People want to debate whether he did anything sexual to Tommie. Sure, you can definitely consider it a debatable topic. However, my offer of proof is David’s breakdown later when he says: “If you discover that one day you hate me and you‘re angry with me and that I‘ve ruined your life, at any time, if I‘m 90, you‘ll tell me, won‘t you?” He gets even worse, more angry towards himself in the scene. To me, and this is merely personal opinion, David has admitted right there and then that something not right has occurred. Now maybe that’s not sexual, maybe he just feels the boundaries were pushed too far in general. Not sure. But something certainly happened, whether it’s simply the overall tone of their relationship, or something further than we saw onscreen went down – who knows. There’s just something about that speech from David, the emotion in him, which really says he’s done a bad thing. Plenty of his previous behaviour already speaks to that. This later moment is probably the most overt of them all.
Perhaps, above all else, David/Gary’s exertion of control and power over young Tommie is due to his narcissism. He may not be a paedophile at all. He could simply be the loneliest man on earth. Driven to, essentially, kidnapping a child just to reassure himself, just to have someone to love him – to make someone love him. After his life collapsed he needed something, anything. Whether he was sexual with her is up for debate, but either way his disregard for Tommie’s feelings and her innocence and childhood is horrific.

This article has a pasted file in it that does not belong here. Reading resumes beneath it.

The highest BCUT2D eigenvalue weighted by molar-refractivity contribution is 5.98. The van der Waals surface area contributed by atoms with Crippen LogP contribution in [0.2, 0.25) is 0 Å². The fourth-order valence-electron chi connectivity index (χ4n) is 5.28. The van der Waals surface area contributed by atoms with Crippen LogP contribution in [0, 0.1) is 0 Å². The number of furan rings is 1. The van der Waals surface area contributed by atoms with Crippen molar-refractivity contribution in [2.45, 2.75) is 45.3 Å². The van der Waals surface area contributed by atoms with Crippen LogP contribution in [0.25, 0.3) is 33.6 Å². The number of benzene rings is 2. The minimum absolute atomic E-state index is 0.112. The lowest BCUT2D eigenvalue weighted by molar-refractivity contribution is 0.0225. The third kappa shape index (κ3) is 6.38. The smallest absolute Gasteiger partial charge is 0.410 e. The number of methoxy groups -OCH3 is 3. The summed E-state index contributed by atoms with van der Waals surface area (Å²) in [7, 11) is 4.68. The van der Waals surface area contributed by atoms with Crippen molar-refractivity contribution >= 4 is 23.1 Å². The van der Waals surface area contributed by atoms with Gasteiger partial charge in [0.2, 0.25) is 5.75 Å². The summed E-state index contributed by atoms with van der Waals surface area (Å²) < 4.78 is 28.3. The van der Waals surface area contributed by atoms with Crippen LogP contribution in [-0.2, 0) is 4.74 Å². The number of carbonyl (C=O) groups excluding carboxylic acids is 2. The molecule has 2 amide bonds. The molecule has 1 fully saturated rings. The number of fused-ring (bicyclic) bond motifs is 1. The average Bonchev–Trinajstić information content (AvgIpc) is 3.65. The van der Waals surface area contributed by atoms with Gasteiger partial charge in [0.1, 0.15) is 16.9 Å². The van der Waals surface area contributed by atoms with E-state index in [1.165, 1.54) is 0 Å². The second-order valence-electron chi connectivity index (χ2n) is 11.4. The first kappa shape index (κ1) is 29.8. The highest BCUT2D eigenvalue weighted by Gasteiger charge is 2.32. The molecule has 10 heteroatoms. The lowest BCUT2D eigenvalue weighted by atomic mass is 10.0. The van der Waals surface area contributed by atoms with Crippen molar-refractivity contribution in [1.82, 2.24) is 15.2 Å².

What’s most interesting, despite the tough subject matter and themes, is how Partridge manages to make this an emotional drama. There is a quiet beauty to the entire work. Even when I was horrified at the implications of many scenes, the way it’s presented comes off incredibly mature and written, performed, directed with great care. This movie is one tough sell. For some it may repulse them immediately once the plot kicks in. For others, the odd charm of its danger will lure them through to the finish. Patridge directs elegantly with the luscious cinematography of Nathan M. Miller at his side. There are so many gorgeous looking moments for such a morally disturbing and challenging story.
Both Partridge and young Miss Laurence do a fantastic job carrying a difficult piece of cinema. The final moments, regardless of how unsettling the relationship was, completely tear out your soul. Without someone young and charismatic like Laurence, this role would never have been filled with life. She managed to make it into a performance of depth and essence, not a small feat for a child actor. For his part, Partridge’s ability as an actor has impressed here because he makes you wonder, he keeps you guessing, and never are the inner workings of his mind too evident. There’s always some part of him to keep you off balance. Their chemistry is undeniable and made this movie into drama with weight.